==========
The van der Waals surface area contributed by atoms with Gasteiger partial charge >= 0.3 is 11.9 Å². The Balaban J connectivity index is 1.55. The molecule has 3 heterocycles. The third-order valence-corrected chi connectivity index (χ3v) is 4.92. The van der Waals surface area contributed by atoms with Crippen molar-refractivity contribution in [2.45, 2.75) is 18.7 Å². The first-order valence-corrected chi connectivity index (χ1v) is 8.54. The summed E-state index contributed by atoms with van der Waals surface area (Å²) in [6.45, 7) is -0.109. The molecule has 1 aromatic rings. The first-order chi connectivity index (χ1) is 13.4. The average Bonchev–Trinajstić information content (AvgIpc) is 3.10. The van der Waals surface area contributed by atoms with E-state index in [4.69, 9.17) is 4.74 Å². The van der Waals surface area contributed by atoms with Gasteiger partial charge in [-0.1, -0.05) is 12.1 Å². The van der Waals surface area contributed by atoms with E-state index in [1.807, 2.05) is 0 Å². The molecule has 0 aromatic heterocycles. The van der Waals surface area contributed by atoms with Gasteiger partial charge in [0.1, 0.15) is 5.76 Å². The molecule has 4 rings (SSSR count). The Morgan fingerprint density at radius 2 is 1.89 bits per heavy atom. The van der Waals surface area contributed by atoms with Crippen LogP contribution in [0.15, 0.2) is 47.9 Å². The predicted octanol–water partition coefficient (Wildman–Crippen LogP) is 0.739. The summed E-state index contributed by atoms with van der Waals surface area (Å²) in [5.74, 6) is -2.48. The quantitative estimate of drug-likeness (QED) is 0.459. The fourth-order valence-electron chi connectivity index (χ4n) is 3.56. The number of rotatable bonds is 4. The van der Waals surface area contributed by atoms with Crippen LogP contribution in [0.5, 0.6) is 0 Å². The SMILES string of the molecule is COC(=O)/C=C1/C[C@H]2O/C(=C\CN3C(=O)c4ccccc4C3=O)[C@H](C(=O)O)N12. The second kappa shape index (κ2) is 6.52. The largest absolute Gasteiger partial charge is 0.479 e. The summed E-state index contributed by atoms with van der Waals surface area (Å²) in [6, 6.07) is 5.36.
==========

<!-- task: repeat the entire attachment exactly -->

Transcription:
The van der Waals surface area contributed by atoms with Gasteiger partial charge >= 0.3 is 11.9 Å². The Balaban J connectivity index is 1.55. The molecule has 3 heterocycles. The third-order valence-corrected chi connectivity index (χ3v) is 4.92. The van der Waals surface area contributed by atoms with Crippen molar-refractivity contribution in [2.45, 2.75) is 18.7 Å². The first-order valence-corrected chi connectivity index (χ1v) is 8.54. The summed E-state index contributed by atoms with van der Waals surface area (Å²) in [6.45, 7) is -0.109. The molecule has 1 aromatic rings. The first-order chi connectivity index (χ1) is 13.4. The average Bonchev–Trinajstić information content (AvgIpc) is 3.10. The van der Waals surface area contributed by atoms with E-state index in [4.69, 9.17) is 4.74 Å². The van der Waals surface area contributed by atoms with Gasteiger partial charge in [-0.1, -0.05) is 12.1 Å². The van der Waals surface area contributed by atoms with E-state index in [1.807, 2.05) is 0 Å². The molecule has 0 aromatic heterocycles. The van der Waals surface area contributed by atoms with Gasteiger partial charge in [0.1, 0.15) is 5.76 Å². The molecule has 4 rings (SSSR count). The Morgan fingerprint density at radius 2 is 1.89 bits per heavy atom. The van der Waals surface area contributed by atoms with Crippen LogP contribution in [0.15, 0.2) is 47.9 Å². The predicted octanol–water partition coefficient (Wildman–Crippen LogP) is 0.739. The summed E-state index contributed by atoms with van der Waals surface area (Å²) in [5.74, 6) is -2.48. The quantitative estimate of drug-likeness (QED) is 0.459. The fourth-order valence-electron chi connectivity index (χ4n) is 3.56. The number of rotatable bonds is 4. The van der Waals surface area contributed by atoms with Crippen LogP contribution in [0.5, 0.6) is 0 Å². The SMILES string of the molecule is COC(=O)/C=C1/C[C@H]2O/C(=C\CN3C(=O)c4ccccc4C3=O)[C@H](C(=O)O)N12. The second kappa shape index (κ2) is 6.52. The largest absolute Gasteiger partial charge is 0.479 e. The summed E-state index contributed by atoms with van der Waals surface area (Å²) in [6, 6.07) is 5.36.